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‘Do You Know Your Furniture?’ is a set of cards to help you discover more about furniture and your relationship with them which will guide you to make more environmentally friendly choices.


Around 22 million pieces of furniture are thrown away every year in the UK and this has a negative impact on the environment. The fast furniture industry is one of the largest contributors to this. People are constantly trying to pursue new trends, making them more likely to buy new furniture from fast furniture retailers, and throw away their perfectly functional old furniture. The low and affordable prices of those pieces encourage the public to fuel the unsustainable patterns of consumption with more being bought and therefore more being thrown away. Every day we are surrounded by furniture, yet we pay so little attention to it. What if we took the time to think about our relationship with furniture and realised the values that we attach to it?

The product is aimed at Millennial women who are often redecorating their homes in the pursuit of new trends, as this is making them more likely to throw away still functional furniture. However, it could be used by anyone who wants to start living more sustainably.


‘Do You Know Your Furniture?’ is divided into three parts; reflect, play, and display. 


Completing part 1 (reflect) will help the user think about their relationship with furniture and the values that they attach to it. The reflection cards are divided into 6 categories: place, money, people, manufacture, function, and time. Each card has a question relating to this category. The user can draw one card at a time and the more they draw, the more they will begin to reflect. There are 5 extra ‘environment’ cards that the user can pull out to find out why choosing not to throw away furniture and buying better quality or second-hand pieces is important for the environment.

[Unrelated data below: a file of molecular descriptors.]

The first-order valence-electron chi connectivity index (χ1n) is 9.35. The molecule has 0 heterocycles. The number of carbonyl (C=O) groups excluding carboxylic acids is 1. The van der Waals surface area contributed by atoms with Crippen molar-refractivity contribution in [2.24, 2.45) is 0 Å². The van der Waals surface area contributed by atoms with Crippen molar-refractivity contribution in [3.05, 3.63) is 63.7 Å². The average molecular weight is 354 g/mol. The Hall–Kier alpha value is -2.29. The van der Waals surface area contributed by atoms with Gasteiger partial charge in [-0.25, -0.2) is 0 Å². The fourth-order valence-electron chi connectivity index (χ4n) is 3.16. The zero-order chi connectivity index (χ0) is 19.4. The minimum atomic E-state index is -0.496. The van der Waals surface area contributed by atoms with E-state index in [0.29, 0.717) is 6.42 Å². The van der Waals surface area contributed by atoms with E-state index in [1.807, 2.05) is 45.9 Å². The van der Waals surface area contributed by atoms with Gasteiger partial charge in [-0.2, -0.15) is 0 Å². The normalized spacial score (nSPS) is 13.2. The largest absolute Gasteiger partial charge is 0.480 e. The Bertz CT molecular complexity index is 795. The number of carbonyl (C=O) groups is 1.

Part 2 (play) is a memory game and playing it will allow the user to find out interesting facts about the furniture pieces that once were very expensive and difficult to possess but are now commonplace.


Part 3 is all about display. The product comes with a stand that says, ‘What is your impact?’ on it. It can be used to display the reflection cards or photos.


I wanted this whole project to focus on the idea of making more sustainable furniture buying choices. My hope is that once we realise the relationships and values that we attach to furniture; whether they be financial or emotional we might be a bit more likely to make more environmentally friendly furniture buying choices. For example, instead of buying furniture from a fast furniture retailer, we will decide to purchase second-hand or antique pieces, as antique furniture has a longer lifecycle, and its carbon footprint is around 16 times less than that of a newly manufactured fast furniture piece.”­

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